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I had finished reading this book late last night, which probably wasn’t the brightest idea since it made me feel a little agitated before bedtime. Yes, let’s read about fire and brimstone right before bedtime! But I only had part of the book left to read so I figured, why not.

On the subject of 2012, I seem to be surrounded by people who are poking at the end-of-the-world talk with jokes. For instance–

My brother: “Well, in terms of car loans, we can go with the 5-year-one because the world will end in 2012 and we won’t need to finish paying off the car!”

At least some of us can look at the situation with a chuckle.

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Review: Lucado’s "Fearless" Quashes Unnecessary Worries

Fearless: Imagine Your Life Without Fear Fearless: Imagine Your Life Without Fear by Max Lucado

My rating: 4 of 5 stars
Max Lucado is a pro at writing inspirational books, and “Fearless” further confirms that fact. Each chapter opens up with scenarios/small stories to warm the reader up for the topic of the chapter. Lucado includes many aspects of the Bible throughout the text just to prove more and more that people should not fear so much, that God has taken care of many of our fears/worries.

This was a great book for me to read while recovering from a car accident; definitely a good way to get my mind back on track.

View all my reviews >>

Megan McCafferty: One Smart Writer

Back in the summer, I’d mentioned about my book genre preferences. And as that entry stated, even though I’m open to all genres, I prefer certain ones over others (as does everyone else). For awhile, I hadn’t wanted to venture into Chick Lit mainly because I honestly felt like “Well, I already know what it feels like to be a girl, so why read about all that angst?”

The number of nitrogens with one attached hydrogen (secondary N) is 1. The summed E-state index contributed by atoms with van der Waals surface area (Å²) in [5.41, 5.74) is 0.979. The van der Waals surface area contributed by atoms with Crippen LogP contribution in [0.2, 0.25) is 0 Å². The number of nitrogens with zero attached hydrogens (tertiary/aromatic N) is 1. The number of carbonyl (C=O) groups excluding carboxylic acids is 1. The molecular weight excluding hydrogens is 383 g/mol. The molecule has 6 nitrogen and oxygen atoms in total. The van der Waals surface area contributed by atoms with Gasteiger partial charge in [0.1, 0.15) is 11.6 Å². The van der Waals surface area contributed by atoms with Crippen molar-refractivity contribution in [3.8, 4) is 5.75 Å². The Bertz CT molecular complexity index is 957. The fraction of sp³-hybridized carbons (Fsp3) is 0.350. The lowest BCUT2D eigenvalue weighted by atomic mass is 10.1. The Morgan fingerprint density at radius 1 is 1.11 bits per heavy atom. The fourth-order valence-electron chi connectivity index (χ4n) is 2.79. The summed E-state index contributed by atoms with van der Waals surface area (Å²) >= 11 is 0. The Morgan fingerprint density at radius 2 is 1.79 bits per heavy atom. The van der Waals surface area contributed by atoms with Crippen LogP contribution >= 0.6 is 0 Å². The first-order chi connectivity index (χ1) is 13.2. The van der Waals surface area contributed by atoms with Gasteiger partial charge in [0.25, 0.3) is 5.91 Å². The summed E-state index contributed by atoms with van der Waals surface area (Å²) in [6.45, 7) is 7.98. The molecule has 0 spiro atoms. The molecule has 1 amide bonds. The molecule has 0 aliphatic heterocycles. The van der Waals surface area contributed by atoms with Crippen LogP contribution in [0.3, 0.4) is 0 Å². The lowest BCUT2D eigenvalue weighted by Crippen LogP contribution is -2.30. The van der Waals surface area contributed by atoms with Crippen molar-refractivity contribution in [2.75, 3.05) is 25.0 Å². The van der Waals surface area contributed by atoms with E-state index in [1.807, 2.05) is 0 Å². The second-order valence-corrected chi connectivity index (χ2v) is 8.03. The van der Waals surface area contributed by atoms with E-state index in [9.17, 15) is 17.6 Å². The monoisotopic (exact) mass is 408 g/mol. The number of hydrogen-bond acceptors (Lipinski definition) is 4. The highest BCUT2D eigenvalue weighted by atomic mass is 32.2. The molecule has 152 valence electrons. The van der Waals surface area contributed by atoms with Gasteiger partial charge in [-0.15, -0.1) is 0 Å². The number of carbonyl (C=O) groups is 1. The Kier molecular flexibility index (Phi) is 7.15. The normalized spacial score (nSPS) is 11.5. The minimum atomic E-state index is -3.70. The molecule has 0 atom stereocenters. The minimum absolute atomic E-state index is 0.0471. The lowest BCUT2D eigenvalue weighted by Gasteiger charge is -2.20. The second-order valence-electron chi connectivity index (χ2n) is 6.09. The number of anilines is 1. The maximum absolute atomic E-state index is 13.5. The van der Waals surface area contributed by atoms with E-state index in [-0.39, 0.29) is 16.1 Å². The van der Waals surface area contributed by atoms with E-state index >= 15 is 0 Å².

That was before I started reading Megan McCafferty’s Jessica Darling series.

I was yoked in immediately through the first book, feeling like I was going down memory lane, re-living a parallel universe of my high school years. Albeit mundane, the plot has drawn in so many readers, because they can relate to the protagonist, Jessica Darling. McCafferty’s skill at writing the series is what impresses me the most though; anybody can write about the tumultuous years of high school through college, but can they do it as well as McCafferty?

Earlier this year, I read an article about what Sesame Street can teach writers to do: to write in “the monster at the end of the book”. This is where a writer knows how to draw readers in with a bit of a promise of a “treat” by the end of the book. McCafferty has honed this craft well with the 5-book series, making skeptical readers (like myself) keep on reading, trying to search for that monster at the end…

I flew through the first few books in the series within a few days of starting the books; that’s just how easy yet well-written they are. The language is simple (as if I myself were Jessica Darling writing the diary entries out), and, well, the story is one that many of us can relate to.

I’m looking forward to reading the last of the books in the series, and I hope to hone my craft as well as McCafferty has.

Ryu Murakami’s "Coin Locker Babies": Drawing in an Audience


For the past week, I’ve been engrossed in Coin Locker Babies by Ryu Murakami (see the picture, left). My friend had shown it to me about a month ago, and, just by reading the front cover flap, I felt intrigued by the subject matter.

The book is roughly 300+ pages, but already I’m nearing the end of the book after only reading it for one week. The first sentence immediately drew me in, and, although a few parts have been a little slow in reading (Murakami likes to focus on descriptions/lists), the book in general has been very satisfying for me to read.

It’s books like these that make me feel really inspired: the writer takes a unique topic, twists it into this fantastical plot, and keeps going with it. Murakami is really talented in drawing the audience into the book fully. Although I haven’t read any of his other works yet, the reviews I have come across for his other novels have been nothing but positive ones.

I have to admit, the subject matter in this book may not be for those who get a queasy stomach (some parts become a bit too graphic), but it’s all very well written. I didn’t even realize that this book was meant to be somewhat “futuristic” until I noticed the story’s timeframe and the publication date of the novel (the novel was published in 1980; the story is set in the late 1980s).

I’m certainly looking forward to reading more of Murakami’s works, and I do believe I have found some spot of inspiration from this reading episode.